The Obama administration's abrupt decision to postpone the requirement that larger employers provide affordable health insurance or pay penalties is a significant setback for health care reform. It gives opponents of the Affordable Care Act in the Florida Legislature and elsewhere another reason to be obstructionists. It fuels more public confusion about the law, and it raises concerns about Washington's ability to smoothly implement the changes. The public relations campaign to sell Americans on the law's benefits just got tougher, and the pressure on the administration to avoid more problems just increased.
The health care law requires companies with at least 50 full-time workers to provide affordable health coverage or face escalating penalties. The size of the tax penalties depends on whether the company offers no insurance or insurance that is unaffordable, and how many of its employees instead use government subsidies to buy health insurance for themselves on new health insurance exchanges. The employer mandate was supposed to take effect Jan. 1, 2014. The Obama administration late Tuesday announced it is delaying that requirement until Jan. 1, 2015.
There may be a practical reason for the one-year delay. Larger companies have been threatening to eliminate jobs or reduce the hours of workers to avoid paying the penalties. They complained they needed more time to adjust their health care coverage and digest the regulations, and the U.S. Chamber of Commerce and other business groups praised the one-year extension. If it takes another year to get this right and ease the concerns of the business community, the delay may be for the best in the long run.
In the short run, though, the delay on the employer mandate creates more problems. If employers are off the hook for providing affordable health coverage for another year, why should individuals still be required to obtain health coverage or pay a penalty? If companies aren't paying their penalties, how will the federal government make up that revenue to help implement the law? If Washington doesn't collect the insurance information from the employers, how will it determine which workers are eligible for what subsidies when they buy insurance on the new exchanges?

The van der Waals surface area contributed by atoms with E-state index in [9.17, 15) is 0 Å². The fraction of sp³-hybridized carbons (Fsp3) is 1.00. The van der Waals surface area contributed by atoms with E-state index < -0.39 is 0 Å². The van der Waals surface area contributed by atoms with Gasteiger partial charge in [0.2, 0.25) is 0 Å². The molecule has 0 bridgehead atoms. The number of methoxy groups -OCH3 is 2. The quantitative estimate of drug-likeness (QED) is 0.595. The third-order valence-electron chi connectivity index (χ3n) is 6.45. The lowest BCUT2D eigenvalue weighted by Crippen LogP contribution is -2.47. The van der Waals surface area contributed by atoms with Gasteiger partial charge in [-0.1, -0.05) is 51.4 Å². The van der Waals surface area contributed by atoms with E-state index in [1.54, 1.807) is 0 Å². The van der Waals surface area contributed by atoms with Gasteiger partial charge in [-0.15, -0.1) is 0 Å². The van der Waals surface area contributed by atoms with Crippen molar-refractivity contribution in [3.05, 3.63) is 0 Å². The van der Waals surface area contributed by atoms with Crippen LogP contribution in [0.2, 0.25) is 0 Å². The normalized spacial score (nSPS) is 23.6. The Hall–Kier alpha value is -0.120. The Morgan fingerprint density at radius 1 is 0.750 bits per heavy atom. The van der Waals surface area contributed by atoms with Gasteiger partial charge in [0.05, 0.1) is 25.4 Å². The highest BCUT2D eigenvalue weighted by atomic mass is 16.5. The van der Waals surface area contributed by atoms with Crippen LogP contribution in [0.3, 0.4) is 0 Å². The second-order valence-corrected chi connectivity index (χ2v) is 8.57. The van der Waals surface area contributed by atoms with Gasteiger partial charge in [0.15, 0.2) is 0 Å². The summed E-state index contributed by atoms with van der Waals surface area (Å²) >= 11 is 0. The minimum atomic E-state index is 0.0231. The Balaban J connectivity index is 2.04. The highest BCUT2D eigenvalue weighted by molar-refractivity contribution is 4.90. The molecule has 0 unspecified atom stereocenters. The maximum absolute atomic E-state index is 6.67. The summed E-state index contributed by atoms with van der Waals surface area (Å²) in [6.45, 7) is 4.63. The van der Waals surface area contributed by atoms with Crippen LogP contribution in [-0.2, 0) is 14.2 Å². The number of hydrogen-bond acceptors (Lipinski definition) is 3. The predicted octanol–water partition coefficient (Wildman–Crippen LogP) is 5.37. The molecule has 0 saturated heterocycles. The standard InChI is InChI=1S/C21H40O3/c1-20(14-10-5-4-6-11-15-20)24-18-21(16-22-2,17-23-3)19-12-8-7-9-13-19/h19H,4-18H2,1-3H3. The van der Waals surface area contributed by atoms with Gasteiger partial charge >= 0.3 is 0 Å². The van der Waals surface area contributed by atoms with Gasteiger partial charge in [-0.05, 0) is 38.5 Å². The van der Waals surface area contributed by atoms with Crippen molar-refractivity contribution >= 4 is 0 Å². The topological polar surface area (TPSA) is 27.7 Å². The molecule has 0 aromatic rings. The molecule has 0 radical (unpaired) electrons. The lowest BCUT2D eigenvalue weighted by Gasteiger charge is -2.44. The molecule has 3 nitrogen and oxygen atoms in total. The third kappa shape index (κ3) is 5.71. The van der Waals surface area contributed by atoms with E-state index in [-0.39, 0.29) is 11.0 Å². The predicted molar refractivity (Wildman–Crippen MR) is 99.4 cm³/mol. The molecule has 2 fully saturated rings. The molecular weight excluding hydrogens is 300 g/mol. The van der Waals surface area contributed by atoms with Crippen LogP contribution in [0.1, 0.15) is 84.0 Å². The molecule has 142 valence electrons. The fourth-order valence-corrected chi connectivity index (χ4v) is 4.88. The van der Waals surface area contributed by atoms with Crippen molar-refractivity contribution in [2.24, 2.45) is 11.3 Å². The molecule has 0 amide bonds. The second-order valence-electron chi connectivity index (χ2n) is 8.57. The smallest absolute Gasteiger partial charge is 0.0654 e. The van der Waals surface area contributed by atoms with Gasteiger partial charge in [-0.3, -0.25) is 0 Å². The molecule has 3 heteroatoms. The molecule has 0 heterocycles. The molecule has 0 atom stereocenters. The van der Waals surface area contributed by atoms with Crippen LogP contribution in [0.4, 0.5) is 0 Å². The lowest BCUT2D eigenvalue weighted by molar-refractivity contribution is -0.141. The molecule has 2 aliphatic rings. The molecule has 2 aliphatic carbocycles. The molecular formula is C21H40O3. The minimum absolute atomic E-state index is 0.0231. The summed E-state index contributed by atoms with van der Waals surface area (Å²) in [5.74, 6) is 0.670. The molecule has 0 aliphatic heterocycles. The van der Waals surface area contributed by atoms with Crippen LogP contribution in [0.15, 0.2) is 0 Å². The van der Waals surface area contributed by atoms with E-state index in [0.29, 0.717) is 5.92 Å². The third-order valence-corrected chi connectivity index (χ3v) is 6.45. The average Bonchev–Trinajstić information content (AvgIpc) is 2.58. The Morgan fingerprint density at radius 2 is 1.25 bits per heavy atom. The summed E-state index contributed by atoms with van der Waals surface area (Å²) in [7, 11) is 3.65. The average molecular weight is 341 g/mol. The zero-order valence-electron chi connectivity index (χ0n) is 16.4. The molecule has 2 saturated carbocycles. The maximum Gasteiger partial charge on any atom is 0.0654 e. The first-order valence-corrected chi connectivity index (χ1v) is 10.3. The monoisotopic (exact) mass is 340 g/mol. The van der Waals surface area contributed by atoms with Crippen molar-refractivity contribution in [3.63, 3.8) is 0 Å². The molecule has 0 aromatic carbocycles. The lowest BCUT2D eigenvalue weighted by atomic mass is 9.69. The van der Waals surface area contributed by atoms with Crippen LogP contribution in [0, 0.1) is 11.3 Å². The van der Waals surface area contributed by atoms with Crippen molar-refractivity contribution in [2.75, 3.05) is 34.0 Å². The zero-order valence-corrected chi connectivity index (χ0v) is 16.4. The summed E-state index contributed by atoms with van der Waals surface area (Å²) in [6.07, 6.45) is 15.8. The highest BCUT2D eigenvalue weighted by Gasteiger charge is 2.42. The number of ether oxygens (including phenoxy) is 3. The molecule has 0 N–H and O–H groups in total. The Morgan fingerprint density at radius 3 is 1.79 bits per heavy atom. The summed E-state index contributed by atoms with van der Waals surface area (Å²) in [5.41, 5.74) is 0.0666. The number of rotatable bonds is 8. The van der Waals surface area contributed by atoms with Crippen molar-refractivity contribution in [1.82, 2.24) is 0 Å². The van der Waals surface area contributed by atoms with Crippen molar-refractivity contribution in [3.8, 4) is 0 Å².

The collateral damage from the delay already is apparent in Tallahassee. One of the economic arguments to prod the Florida Legislature to expand Medicaid to cover 1 million uninsured residents involves the now-delayed penalties for employers. If Florida continues to refuse to expand Medicaid, some 400,000 low-income workers who would have been covered by the Medicaid expansion could use federal subsidies to buy coverage on the exchange — and that could have triggered $147 million in penalties to their employers. Now that threat of those penalties is gone for a year.
There are still plenty of reasons why the Florida Legislature should call a special session and approve the Medicaid expansion. The state is turning its back on $51 billion in federal dollars and ignoring the needs of the uninsured. It is enabling the cost of uncompensated health care to continue to be shifted onto the backs of taxpayers, and onto the companies and workers who are paying for insurance. But the Obama administration's decision makes it even harder to persuade House Speaker Will Weatherford to do the right thing and quit blocking Medicaid expansion.
The Affordable Care Act still has many positives and should be improved rather than repealed. But the one-year delay of the employer mandate marks a failure by the Obama administration to get key details right. Now the administration is under even more pressure to smoothly set up the insurance exchanges in Florida and in other states that refused to do the work — and it can't afford another major misstep.